, news that comes as no revelation to Thomas Vidic, MD, clinical associate professor of neurology at Indiana University, South Bend.
In 2013, Dr. Vidic and other members of an American Academy of Neurology Workforce Task Force coauthored a report that predicted the demand for neurologists would outstrip supply by 2025. A decade later, it appears the situation is even more dire than anticipated.
While a nationwide physician shortage is affecting all specialties, neurology is facing a particularly difficult confluence of events. Advances in treatments for migraine, epilepsy, multiple sclerosis, and other neurological disorders have created a growing demand for care of pediatric and adult patients.
Over the next 7-27 years, as the number of Americans over age 65 increases, the incidences of Parkinson’s and dementia are set to double, and stroke cases are expected to rise by 20%.
At the same time, physician retirement and burnout are siphoning off neurologists from a workforce that isn’t growing fast enough. The American Medical Association reports the number of neurologists who treat patients in the United States grew by only 598 over the last decade, from 12,761 to 13,359.
This perfect storm has created what another AAN report calls a “grave threat” to patient care. The neurologist shortage “reduces access to care, worsens patient outcomes, and erodes career satisfaction and quality of life for neurologists as they face increasingly insurmountable demands,” write the authors of that 2019 report.
“We’re in trouble,” said Dr. Vidic. “We have a tremendous need for neurologists that we’re just not supporting.”
How did we get here?
Some of the challenges related to neurologist recruitment and retention are similar to those in other specialties. Compensation is certainly a factor, Dr. Vidic said.
Although neurologists’ incomes have increased significantly over the past decade, they still rank in the lower half of all medical specialties. In addition, only 50% of neurologists believe they are fairly compensated.
Burnout is another significant challenge. In 2019, before the pandemic, 53% of neurologists surveyed in Medscape’s National Physician Burnout, Depression, and Suicide Report indicated they were burned out. That percentage increased slightly in 2023, to 55%, with most respondents reporting a strong to severe impact on their lives.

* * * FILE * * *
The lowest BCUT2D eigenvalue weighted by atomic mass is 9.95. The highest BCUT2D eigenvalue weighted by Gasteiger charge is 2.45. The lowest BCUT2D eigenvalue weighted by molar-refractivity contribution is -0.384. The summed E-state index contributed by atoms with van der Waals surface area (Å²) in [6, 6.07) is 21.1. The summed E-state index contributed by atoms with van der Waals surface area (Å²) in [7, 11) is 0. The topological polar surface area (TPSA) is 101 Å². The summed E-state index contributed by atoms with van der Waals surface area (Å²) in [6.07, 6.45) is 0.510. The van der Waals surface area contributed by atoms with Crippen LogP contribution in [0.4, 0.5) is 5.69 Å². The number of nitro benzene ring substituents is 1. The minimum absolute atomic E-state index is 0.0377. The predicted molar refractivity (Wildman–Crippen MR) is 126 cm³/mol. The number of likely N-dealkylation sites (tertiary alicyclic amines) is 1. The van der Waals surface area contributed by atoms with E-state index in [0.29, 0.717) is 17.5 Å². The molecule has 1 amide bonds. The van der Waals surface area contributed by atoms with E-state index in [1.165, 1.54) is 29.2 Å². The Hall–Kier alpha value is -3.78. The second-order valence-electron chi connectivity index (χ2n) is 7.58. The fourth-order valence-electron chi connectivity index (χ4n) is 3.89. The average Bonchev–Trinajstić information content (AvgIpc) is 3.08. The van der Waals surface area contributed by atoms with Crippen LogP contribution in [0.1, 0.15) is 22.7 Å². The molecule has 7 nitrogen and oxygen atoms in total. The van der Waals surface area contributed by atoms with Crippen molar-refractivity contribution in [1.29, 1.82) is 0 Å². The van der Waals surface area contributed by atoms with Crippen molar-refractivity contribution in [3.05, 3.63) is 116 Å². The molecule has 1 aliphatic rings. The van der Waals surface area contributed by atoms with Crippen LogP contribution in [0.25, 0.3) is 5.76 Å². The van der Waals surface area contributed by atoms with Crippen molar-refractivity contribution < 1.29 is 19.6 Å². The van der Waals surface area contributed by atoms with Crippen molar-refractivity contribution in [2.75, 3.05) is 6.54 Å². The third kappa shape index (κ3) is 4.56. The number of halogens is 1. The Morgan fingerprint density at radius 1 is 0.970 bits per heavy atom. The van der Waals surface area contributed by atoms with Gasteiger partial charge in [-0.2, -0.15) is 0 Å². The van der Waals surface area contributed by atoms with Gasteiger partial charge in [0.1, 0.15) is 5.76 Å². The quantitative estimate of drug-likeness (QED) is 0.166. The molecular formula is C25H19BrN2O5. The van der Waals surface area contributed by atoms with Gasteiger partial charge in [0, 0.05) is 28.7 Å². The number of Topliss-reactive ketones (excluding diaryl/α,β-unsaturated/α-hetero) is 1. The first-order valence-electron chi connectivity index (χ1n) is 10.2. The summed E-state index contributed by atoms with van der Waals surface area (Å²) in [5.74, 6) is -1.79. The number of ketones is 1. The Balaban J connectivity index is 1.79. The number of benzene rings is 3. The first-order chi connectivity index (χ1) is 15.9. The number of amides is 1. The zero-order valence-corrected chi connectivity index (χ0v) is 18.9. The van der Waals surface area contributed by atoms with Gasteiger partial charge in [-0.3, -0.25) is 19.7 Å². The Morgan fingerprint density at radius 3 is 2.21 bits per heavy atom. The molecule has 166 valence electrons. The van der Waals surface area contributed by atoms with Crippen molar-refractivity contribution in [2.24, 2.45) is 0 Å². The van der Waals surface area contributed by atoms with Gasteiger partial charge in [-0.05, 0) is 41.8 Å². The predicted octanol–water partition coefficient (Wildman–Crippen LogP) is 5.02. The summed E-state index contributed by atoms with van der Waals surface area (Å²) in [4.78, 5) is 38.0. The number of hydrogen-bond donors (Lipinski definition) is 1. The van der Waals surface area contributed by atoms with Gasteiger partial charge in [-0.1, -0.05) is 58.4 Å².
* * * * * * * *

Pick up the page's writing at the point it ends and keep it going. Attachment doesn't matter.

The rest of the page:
The most common reason for burnout was administration and paperwork that cuts into neurologists’ time with patients. Charting and completing prior authorization and step therapy forms required by most insurers take an average of 17.6 hours a week for neurologists – much longer than the overall physician average and higher than almost all other specialties.
But perhaps the biggest contributor to the nationwide neurologist shortage is a 26-year cap on Medicare funding for medical residency. Enacted as part of the 1997 Balanced Budget Act, the legislation limits Medicare funding for medical residency training at 1996 levels. Most medical residencies are funded by the federal government and Medicare is the largest participating program.
As a result of the cap, the number of total residents in the United States – which grew by 20.6% between 1987 and 1997 – increased by only 8% from 1997 to 2007.
A new study on patients’ long travel times to neurology clinics, published in Neurology, is the latest to illustrate the real-world impact of too few neurologists amid growing caseloads.
Researchers found that 17% of the 563,216 Medicare beneficiaries who visited a neurologist in 2018 had to travel an average of 81 miles one way. Those long distances were endured most often by patients with brain and spinal cord cancers, amyotrophic lateral sclerosis, and multiple sclerosis.
While the neurologist shortage affects every state, a 2020 study suggests rural areas are most affected. This analysis of Medicare recipients showed that just 21% of rural residents with a neurological condition had access to a nearby specialist, compared with 27% of urban dwellers. The findings are similar to those of a 2017 report that identified “neurology deserts” in a number of states across the country.
Wait times for new neurology patients are reported to be among the longest of all specialties, with an average of 30 days for adult patients and 5-6 months for pediatric patients.